Momma, I’m hungry! Wake up, Momma!
Jack is butting my leg with his forehead and standing beside my bed. It is 6:15. I have to get them dressed and to daycare. The day hasn’t even begun and I’m already anxious.
I turn over my shoulder and see Bella standing beside me. She gives me a big hug and says “Hello, sugarplum.” She is ready to sit in the courtroom and glare at Daniel at the appropriate moments. I’m glad she is with me. Last week in a phone call she said that it felt appropriate for her to be here today, since she had been there when we were married.
I found this note from her yesterday in our wedding album. I’m saving it for my kids:
Dearest Madeline, Dearest Daniel,
Knowing you apart, knowing you together has been a wonderful time for us. The road felt rocky and long sometimes, Madeline, but the end was dazzling. Daniel, darling, you know how much we adore you and you will love and cherish Madeline for yourself and for us as well. We wish you great joy and a long and fulfilling life. With all our love, Bella and Martin
Bella, my attorney and I are waiting for the courtroom to open up. Daniel walks up with his attorney. We exchange a few looks and make small talk, shifting uneasily. He shakes my hand. His palm is dripping.
In the last couple of weeks I have been thinking about this day and what it will mean. I have at once looked forward to and dreaded it. Change is hard. And even though Daniel and I have not lived together for two and a half years, this is a life-changing event, this fifteen-minute court proceeding.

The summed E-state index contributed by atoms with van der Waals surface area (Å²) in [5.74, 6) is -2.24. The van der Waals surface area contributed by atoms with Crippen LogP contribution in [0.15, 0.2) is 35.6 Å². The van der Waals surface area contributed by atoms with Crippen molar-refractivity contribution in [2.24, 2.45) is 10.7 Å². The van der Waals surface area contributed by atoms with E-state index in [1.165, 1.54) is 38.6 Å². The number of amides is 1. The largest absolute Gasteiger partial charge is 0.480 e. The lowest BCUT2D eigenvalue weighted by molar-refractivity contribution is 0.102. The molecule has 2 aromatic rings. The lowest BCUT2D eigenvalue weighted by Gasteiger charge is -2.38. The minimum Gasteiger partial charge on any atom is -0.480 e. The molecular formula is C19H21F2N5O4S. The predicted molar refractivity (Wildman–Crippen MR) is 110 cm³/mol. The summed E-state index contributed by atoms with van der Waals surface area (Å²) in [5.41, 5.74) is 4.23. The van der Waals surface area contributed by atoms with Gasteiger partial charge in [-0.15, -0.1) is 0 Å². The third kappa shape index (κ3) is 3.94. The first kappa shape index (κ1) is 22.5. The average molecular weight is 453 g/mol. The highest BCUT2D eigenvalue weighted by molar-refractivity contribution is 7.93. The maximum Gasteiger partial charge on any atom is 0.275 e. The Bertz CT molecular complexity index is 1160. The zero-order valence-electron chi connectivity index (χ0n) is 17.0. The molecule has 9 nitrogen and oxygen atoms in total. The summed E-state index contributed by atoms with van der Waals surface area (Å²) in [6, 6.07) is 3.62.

All day I have been receiving emails, IMs and phone calls from friends and family wishing me well. Many of them, like Bella, were at our wedding.
I take one last call before going into the courtroom, turn my phone off and take a deep breath.
I am overwhelmed by hope and excitement, relief and sadness; I will myself not to cry. Once that faucet opens, it’s hard to shut off.
I have to state my name and address and the ages of my children. I have to say why there is no hope for my marriage.
My attorney is speaking. Her lips move, but the sound is lost to me. His attorney says something, and I start to hear the grownup voice from Charlie Brown: “wah-waaah, wah-waaah..”
I sit, looking at my folded hands on the blonde wood table. I am careful not to shift in my seat; Daniel’s attorney just did that and it made a terrible noise. I am just breathing. I start counting the lengths of my inhalations and exhalations, lengthening each one.
The judge is speaking:
“On this, the Twenty-First day of June, 2005, the marriage of Madeline and Daniel is officially dissolved. Due to irreconcilable differences between the parties, divorce is hereby granted.”